It is the second part that makes Rawls innovative and controversial. In his “Difference Principle” Rawls declares that social and economic inequalities in a just society are to be “to the greatest benefit of the least advantaged in society.” While it has long been clear that many social harms arise from economic inequality, plans to create equality have all been accused of creating a leveling-down effect which deprives the ambitious and talented from the rewards of their work and the incentive to provide it. If, however, their additional work which generates rewards for them produces a positive effect for society either directly or through taxes which support social programs for the most vulnerable in the society, the inequality created is to the benefit of the least well off and thus just.

While Rawls’s work was focused on the basic structure of society rather than individual actions, like Robert Nozick’s Wilt Chamberlain example, it seems self-evident that our healthcare system is a part of this structure. It is also clear that this bill will increase inequality by transfer of wealth from the poor to the rich and it is also clear that this bill will harm the most vulnerable in our society, thus it violates the Difference Principle and is provably unjust.

The proposal in question not only violates any right to healthcare that might exist, it is not only attached to offices and positions not available to all under equality of opportunity, it is antithetical to the Difference Principle: increasing inequality to the detriment of the least well off. Consider the original thought experiment; under the Veil of Ignorance you have no way of knowing if you will be sick or healthy, no way of knowing if you will have risk factors such as a family history of cancer or living close to a coal-fired power plant, no way of knowing if you will be able to pay for your healthcare out of pocket. When you have an equal chance of being any person in that society once the veil of ignorance is lifted fairness it is irrational to agree to any set of rules in which any individual is not covered. Taking single-payer off the table for the next four years for pragmatic reasons, no individual under the Veil of Ignorance could agree to the replace the ACA with the BCRA lest they find themselves one of the 22 million additional Americans who will become uninsured by 2026 or 200,000 Americans destined to die in the next decade should this bill pass. Thus, the BCRA is innately unjust and must be rejected at all costs.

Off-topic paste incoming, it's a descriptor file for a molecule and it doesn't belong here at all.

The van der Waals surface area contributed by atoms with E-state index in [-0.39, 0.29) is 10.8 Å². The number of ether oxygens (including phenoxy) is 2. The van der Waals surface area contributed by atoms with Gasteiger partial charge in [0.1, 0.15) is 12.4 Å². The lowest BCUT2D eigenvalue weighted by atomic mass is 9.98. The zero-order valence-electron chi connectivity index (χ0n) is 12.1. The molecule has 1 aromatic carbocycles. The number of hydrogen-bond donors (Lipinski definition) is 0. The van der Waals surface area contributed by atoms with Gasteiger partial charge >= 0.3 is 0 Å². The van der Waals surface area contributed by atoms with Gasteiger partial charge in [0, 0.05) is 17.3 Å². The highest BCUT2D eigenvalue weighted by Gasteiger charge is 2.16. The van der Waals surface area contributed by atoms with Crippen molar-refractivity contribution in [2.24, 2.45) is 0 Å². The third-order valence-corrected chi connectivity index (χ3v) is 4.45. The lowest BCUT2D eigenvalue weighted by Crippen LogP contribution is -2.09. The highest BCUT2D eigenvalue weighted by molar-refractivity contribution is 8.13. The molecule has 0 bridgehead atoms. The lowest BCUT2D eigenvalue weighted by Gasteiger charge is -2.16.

Ben Perlin

Recent Graduate of Vanderbilt University With a B. E. in Computer Engineering and Neuroscience, Research Assistant in Department of Pharmacology